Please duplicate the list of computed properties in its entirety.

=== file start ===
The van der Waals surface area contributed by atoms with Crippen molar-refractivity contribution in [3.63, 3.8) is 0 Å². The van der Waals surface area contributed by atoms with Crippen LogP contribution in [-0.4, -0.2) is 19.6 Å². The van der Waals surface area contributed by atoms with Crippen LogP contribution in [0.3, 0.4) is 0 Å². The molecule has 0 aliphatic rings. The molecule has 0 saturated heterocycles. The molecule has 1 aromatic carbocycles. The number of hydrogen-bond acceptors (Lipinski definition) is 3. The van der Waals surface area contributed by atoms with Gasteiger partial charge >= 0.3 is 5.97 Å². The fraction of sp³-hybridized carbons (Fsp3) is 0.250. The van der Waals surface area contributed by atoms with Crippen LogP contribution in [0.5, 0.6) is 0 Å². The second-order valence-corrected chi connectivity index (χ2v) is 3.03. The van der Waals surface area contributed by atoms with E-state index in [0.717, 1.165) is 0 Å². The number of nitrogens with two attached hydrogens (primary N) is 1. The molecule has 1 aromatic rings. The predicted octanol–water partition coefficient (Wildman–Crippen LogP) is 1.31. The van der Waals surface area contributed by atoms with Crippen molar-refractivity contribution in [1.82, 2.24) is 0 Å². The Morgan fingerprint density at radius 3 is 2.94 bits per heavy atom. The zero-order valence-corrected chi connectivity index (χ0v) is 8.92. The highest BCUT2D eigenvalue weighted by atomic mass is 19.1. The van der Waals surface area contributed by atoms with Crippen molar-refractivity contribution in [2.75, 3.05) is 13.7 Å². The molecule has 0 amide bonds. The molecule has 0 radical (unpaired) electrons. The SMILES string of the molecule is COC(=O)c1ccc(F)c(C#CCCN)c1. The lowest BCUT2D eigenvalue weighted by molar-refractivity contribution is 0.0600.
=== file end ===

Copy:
The van der Waals surface area contributed by atoms with Crippen molar-refractivity contribution in [3.63, 3.8) is 0 Å². The van der Waals surface area contributed by atoms with Crippen LogP contribution in [-0.4, -0.2) is 19.6 Å². The van der Waals surface area contributed by atoms with Crippen LogP contribution in [0.3, 0.4) is 0 Å². The molecule has 0 aliphatic rings. The molecule has 0 saturated heterocycles. The molecule has 1 aromatic carbocycles. The number of hydrogen-bond acceptors (Lipinski definition) is 3. The van der Waals surface area contributed by atoms with Gasteiger partial charge >= 0.3 is 5.97 Å². The fraction of sp³-hybridized carbons (Fsp3) is 0.250. The van der Waals surface area contributed by atoms with Crippen LogP contribution in [0.5, 0.6) is 0 Å². The second-order valence-corrected chi connectivity index (χ2v) is 3.03. The van der Waals surface area contributed by atoms with E-state index in [0.717, 1.165) is 0 Å². The number of nitrogens with two attached hydrogens (primary N) is 1. The molecule has 1 aromatic rings. The predicted octanol–water partition coefficient (Wildman–Crippen LogP) is 1.31. The van der Waals surface area contributed by atoms with Crippen molar-refractivity contribution in [1.82, 2.24) is 0 Å². The Morgan fingerprint density at radius 3 is 2.94 bits per heavy atom. The zero-order valence-corrected chi connectivity index (χ0v) is 8.92. The highest BCUT2D eigenvalue weighted by atomic mass is 19.1. The van der Waals surface area contributed by atoms with Crippen molar-refractivity contribution in [2.75, 3.05) is 13.7 Å². The molecule has 0 amide bonds. The molecule has 0 radical (unpaired) electrons. The SMILES string of the molecule is COC(=O)c1ccc(F)c(C#CCCN)c1. The lowest BCUT2D eigenvalue weighted by molar-refractivity contribution is 0.0600.